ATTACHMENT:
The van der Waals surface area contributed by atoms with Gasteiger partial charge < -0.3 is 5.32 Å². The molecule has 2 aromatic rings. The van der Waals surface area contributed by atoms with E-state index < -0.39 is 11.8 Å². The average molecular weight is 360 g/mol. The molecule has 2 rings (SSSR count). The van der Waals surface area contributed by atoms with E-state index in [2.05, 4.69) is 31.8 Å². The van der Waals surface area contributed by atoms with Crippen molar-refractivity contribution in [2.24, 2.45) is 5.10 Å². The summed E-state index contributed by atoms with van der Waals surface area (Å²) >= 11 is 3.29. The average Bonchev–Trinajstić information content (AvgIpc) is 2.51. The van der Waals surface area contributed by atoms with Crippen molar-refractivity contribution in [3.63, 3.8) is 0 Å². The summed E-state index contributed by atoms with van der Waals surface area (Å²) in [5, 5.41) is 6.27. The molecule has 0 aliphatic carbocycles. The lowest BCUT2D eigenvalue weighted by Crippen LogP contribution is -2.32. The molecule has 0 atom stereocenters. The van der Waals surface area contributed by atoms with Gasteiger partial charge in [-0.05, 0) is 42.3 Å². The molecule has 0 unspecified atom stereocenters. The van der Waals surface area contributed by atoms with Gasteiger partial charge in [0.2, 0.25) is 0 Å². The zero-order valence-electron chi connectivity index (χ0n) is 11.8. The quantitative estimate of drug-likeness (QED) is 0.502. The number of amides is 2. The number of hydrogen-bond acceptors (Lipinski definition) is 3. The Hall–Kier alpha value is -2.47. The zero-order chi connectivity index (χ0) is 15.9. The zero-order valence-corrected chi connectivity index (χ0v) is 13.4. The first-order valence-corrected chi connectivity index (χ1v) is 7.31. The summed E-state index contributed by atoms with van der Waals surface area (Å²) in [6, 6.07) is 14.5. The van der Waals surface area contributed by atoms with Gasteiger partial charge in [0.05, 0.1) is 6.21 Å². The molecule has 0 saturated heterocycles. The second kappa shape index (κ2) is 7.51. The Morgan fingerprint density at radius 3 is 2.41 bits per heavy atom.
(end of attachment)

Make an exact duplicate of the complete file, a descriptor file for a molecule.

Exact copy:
The van der Waals surface area contributed by atoms with Gasteiger partial charge < -0.3 is 5.32 Å². The molecule has 2 aromatic rings. The van der Waals surface area contributed by atoms with E-state index < -0.39 is 11.8 Å². The average molecular weight is 360 g/mol. The molecule has 2 rings (SSSR count). The van der Waals surface area contributed by atoms with E-state index in [2.05, 4.69) is 31.8 Å². The van der Waals surface area contributed by atoms with Crippen molar-refractivity contribution in [2.24, 2.45) is 5.10 Å². The summed E-state index contributed by atoms with van der Waals surface area (Å²) >= 11 is 3.29. The average Bonchev–Trinajstić information content (AvgIpc) is 2.51. The van der Waals surface area contributed by atoms with Crippen molar-refractivity contribution in [3.63, 3.8) is 0 Å². The summed E-state index contributed by atoms with van der Waals surface area (Å²) in [5, 5.41) is 6.27. The molecule has 0 aliphatic carbocycles. The lowest BCUT2D eigenvalue weighted by Crippen LogP contribution is -2.32. The molecule has 0 atom stereocenters. The van der Waals surface area contributed by atoms with Gasteiger partial charge in [-0.05, 0) is 42.3 Å². The molecule has 0 unspecified atom stereocenters. The van der Waals surface area contributed by atoms with Gasteiger partial charge in [0.2, 0.25) is 0 Å². The zero-order valence-electron chi connectivity index (χ0n) is 11.8. The quantitative estimate of drug-likeness (QED) is 0.502. The number of amides is 2. The number of hydrogen-bond acceptors (Lipinski definition) is 3. The Hall–Kier alpha value is -2.47. The zero-order chi connectivity index (χ0) is 15.9. The zero-order valence-corrected chi connectivity index (χ0v) is 13.4. The first-order valence-corrected chi connectivity index (χ1v) is 7.31. The summed E-state index contributed by atoms with van der Waals surface area (Å²) in [6, 6.07) is 14.5. The van der Waals surface area contributed by atoms with Gasteiger partial charge in [0.05, 0.1) is 6.21 Å². The molecule has 0 saturated heterocycles. The second kappa shape index (κ2) is 7.51. The Morgan fingerprint density at radius 3 is 2.41 bits per heavy atom.